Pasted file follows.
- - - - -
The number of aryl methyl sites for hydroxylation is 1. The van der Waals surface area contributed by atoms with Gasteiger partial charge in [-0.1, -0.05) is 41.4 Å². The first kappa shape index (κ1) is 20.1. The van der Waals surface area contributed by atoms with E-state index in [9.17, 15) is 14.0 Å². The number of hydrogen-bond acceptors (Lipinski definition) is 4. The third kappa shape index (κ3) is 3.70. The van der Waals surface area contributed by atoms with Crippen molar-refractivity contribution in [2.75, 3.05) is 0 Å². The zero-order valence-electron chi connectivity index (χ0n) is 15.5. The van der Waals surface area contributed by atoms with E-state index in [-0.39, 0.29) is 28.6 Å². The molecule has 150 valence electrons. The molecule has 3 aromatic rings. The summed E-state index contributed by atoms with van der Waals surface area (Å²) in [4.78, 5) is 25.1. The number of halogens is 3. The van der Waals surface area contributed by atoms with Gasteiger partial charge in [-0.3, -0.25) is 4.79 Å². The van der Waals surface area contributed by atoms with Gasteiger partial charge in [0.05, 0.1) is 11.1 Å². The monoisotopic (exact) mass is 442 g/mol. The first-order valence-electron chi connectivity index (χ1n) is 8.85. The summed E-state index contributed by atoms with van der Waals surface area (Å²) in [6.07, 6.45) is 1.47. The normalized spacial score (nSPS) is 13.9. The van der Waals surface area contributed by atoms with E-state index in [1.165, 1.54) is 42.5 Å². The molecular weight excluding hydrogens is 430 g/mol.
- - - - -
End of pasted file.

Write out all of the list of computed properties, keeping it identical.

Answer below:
The number of aryl methyl sites for hydroxylation is 1. The van der Waals surface area contributed by atoms with Gasteiger partial charge in [-0.1, -0.05) is 41.4 Å². The first kappa shape index (κ1) is 20.1. The van der Waals surface area contributed by atoms with E-state index in [9.17, 15) is 14.0 Å². The number of hydrogen-bond acceptors (Lipinski definition) is 4. The third kappa shape index (κ3) is 3.70. The van der Waals surface area contributed by atoms with Crippen molar-refractivity contribution in [2.75, 3.05) is 0 Å². The zero-order valence-electron chi connectivity index (χ0n) is 15.5. The van der Waals surface area contributed by atoms with E-state index in [-0.39, 0.29) is 28.6 Å². The molecule has 150 valence electrons. The molecule has 3 aromatic rings. The summed E-state index contributed by atoms with van der Waals surface area (Å²) in [4.78, 5) is 25.1. The number of halogens is 3. The van der Waals surface area contributed by atoms with Gasteiger partial charge in [-0.3, -0.25) is 4.79 Å². The van der Waals surface area contributed by atoms with Gasteiger partial charge in [0.05, 0.1) is 11.1 Å². The monoisotopic (exact) mass is 442 g/mol. The first-order valence-electron chi connectivity index (χ1n) is 8.85. The summed E-state index contributed by atoms with van der Waals surface area (Å²) in [6.07, 6.45) is 1.47. The normalized spacial score (nSPS) is 13.9. The van der Waals surface area contributed by atoms with E-state index in [1.165, 1.54) is 42.5 Å². The molecular weight excluding hydrogens is 430 g/mol.